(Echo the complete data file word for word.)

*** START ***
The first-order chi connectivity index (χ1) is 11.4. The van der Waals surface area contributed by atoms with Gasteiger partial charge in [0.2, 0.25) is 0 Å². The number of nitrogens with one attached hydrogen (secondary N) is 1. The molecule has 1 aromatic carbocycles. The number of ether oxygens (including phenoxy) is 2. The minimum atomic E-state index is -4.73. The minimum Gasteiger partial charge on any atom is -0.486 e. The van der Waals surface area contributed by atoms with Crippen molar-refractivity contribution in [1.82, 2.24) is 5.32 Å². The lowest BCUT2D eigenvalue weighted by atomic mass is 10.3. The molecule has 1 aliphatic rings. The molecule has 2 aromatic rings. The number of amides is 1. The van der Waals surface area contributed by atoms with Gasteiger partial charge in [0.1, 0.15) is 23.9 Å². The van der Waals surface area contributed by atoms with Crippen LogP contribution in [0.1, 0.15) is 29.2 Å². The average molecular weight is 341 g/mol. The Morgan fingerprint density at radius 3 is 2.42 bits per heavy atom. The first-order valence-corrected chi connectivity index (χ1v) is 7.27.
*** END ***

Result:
The first-order chi connectivity index (χ1) is 11.4. The van der Waals surface area contributed by atoms with Gasteiger partial charge in [0.2, 0.25) is 0 Å². The number of nitrogens with one attached hydrogen (secondary N) is 1. The molecule has 1 aromatic carbocycles. The number of ether oxygens (including phenoxy) is 2. The minimum atomic E-state index is -4.73. The minimum Gasteiger partial charge on any atom is -0.486 e. The van der Waals surface area contributed by atoms with Crippen molar-refractivity contribution in [1.82, 2.24) is 5.32 Å². The lowest BCUT2D eigenvalue weighted by atomic mass is 10.3. The molecule has 1 aliphatic rings. The molecule has 2 aromatic rings. The number of amides is 1. The van der Waals surface area contributed by atoms with Gasteiger partial charge in [0.1, 0.15) is 23.9 Å². The van der Waals surface area contributed by atoms with Crippen LogP contribution in [0.1, 0.15) is 29.2 Å². The average molecular weight is 341 g/mol. The Morgan fingerprint density at radius 3 is 2.42 bits per heavy atom. The first-order valence-corrected chi connectivity index (χ1v) is 7.27.